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Prescribing Policy for Patients Travelling Abroad
This policy outlines the procedure for patients travelling abroad for short and long periods of time.
By law, the NHS ceases to have responsibility for the medical care of patients when they leave the UK. In addition, GPs are not required by their terms of service to provide prescriptions for the treatment of a condition that is not present and may arise while the patient is abroad.
The NHS does accept responsibility for supplying ongoing medication for temporary periods abroad of up to 3 months. However, if a person is going to be abroad for more than 3 months, then they are only entitled (at NHS expense) to a sufficient supply of regular medication in order to get to their destination, where they should the find an alternative supply of that medication.
Patients residing abroad for a period of more than 3 months should be removed from the registered patient list.
Woodland Avenue Practice Policy
Travelling out of the country for less than 3 months
For patients who inform us they will be out of the country for less than 3 months, we will provide sufficient medicines for an existing condition (e.g., asthma, diabetes…) for the period while the patient is away where it is safe to do so. Drugs that require frequent monitoring may not be prescribed where there are safety concerns. 1 months’ supply only will be issued for drugs normally available over the counter, such as paracetamol.
Travelling out of the country for more than 3 months
Patients who inform us they will be leaving the country for more than 3 months will be prescribed sufficient medication to enable them to make alternative arrangements at their destination (up to 3 months’ supply where safe to do so).
They will also be removed from our patient list. We will be pleased to re-register patients on their return to residence in the UK and can reassure patient that their electronic notes are kept on file for reference on your return.
Patients and relatives should not seek medication for themselves while they are abroad as this constitutes NHS fraud.
Prescriptions for medicines in case of illness while abroad.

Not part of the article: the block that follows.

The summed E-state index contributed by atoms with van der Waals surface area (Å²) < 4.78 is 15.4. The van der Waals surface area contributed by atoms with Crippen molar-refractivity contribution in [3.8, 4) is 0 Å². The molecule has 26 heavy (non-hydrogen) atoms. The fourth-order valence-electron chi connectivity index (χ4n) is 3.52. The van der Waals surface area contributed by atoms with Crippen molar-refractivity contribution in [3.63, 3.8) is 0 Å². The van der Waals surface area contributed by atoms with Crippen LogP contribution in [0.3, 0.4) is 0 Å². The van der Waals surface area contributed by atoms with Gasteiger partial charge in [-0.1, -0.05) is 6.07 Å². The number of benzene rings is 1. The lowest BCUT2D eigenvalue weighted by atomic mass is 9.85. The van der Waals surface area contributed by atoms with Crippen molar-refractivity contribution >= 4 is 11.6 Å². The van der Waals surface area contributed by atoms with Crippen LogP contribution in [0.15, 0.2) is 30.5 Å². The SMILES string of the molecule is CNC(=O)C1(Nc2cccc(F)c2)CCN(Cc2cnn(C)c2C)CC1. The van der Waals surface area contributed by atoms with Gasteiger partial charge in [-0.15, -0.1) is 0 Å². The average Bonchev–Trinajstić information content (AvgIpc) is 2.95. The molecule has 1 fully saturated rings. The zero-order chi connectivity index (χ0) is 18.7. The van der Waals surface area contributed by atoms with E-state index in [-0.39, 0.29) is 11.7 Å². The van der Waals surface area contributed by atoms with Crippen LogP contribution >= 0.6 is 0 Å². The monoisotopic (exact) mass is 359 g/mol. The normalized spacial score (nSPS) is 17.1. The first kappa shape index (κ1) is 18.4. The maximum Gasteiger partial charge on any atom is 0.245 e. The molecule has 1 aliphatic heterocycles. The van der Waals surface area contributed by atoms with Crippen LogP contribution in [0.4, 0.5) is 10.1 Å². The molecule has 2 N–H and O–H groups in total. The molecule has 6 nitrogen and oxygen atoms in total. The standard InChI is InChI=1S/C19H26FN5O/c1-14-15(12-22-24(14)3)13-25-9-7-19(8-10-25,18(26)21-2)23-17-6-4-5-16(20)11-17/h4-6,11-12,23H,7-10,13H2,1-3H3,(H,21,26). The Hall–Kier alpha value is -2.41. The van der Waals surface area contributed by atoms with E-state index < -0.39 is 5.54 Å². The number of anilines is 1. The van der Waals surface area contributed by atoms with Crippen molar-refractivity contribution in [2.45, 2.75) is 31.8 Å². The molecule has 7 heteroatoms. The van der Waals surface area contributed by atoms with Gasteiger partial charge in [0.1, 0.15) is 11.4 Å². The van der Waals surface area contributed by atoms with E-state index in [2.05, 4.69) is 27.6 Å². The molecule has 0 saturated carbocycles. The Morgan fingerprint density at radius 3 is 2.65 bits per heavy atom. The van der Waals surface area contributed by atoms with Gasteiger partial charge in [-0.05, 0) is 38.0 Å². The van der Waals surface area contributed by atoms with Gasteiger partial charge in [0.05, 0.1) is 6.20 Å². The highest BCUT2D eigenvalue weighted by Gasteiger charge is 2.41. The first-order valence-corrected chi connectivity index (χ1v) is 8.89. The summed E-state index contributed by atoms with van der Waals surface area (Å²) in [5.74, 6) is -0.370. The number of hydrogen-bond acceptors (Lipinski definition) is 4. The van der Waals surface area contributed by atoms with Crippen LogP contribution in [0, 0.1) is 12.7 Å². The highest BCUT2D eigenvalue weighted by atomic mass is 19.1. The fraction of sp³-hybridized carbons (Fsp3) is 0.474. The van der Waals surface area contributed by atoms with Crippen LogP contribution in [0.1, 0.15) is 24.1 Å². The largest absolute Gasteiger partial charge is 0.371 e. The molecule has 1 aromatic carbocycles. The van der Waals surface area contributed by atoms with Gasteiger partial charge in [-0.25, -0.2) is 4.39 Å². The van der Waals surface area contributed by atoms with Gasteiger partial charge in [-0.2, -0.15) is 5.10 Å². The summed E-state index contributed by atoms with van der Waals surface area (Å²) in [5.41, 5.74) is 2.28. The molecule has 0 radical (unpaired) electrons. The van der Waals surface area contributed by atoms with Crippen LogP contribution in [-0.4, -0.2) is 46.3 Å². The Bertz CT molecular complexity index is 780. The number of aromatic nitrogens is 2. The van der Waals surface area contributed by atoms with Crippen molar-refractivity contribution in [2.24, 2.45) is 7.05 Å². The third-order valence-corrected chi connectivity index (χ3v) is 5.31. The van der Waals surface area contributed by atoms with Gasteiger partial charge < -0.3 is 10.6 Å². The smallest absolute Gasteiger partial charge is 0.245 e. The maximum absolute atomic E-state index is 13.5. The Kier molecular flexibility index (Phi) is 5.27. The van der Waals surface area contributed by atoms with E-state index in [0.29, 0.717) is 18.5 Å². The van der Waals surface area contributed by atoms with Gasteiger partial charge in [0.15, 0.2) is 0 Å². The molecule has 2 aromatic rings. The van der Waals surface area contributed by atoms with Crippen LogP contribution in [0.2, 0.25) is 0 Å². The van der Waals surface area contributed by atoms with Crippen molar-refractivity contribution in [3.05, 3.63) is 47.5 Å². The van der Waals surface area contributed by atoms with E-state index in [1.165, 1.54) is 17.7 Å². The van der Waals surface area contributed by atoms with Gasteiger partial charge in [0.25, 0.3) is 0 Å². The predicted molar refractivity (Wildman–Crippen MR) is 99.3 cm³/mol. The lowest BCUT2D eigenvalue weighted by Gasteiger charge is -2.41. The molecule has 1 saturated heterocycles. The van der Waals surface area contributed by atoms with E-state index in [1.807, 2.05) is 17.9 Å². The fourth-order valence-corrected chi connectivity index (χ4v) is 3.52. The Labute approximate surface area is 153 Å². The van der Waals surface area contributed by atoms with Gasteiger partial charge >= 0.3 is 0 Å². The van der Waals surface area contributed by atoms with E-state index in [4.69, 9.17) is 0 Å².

GPs will only prescribe NHS prescriptions in this case for exacerbations of pre-existing illnesses, e.g., antibiotics for patients who have frequent infections secondary to an underlying lung condition.
GPs may provide private prescriptions if it is clinically appropriate, and they can be self-administered safely without medical assessment while abroad. These prescriptions are not free.
Patients should be aware that some drugs commonly prescribed in the UK may be illegal in certain countries and you should check with that countries embassy before you travel.
See NHS facts of travel abroad
Chief Nursing Officer for England, Ruth May said: “Face coverings and social distancing measures will remain in place across healthcare settings so that the most vulnerable people can continue to safely attend hospital, their GP surgery, pharmacy or any other healthcare settings for advice, care and treatment.
“And it is important for the public to continue to play their part when visiting NHS and care settings to help protect our staff and patients, particularly those who may be more vulnerable to infections.
“As restrictions are lifted in many places on Monday everyone has a part to play in helping to control Covid by getting vaccinated and acting responsibly.
“It is vital that in healthcare settings, we do all we can to reduce the risk of infection for those working in our services and those who need our care.”
Please do not use this service for any urgent medical queries as this service is only monitored during practice working hours.
Your question will be passed to an appropriate member of staff for a response. We aim to respond to all questions within two working days.
If you do have an urgent medical query you should telephone the surgery or contact the out of hours service by calling 01582 572239. In an emergency please contact 999.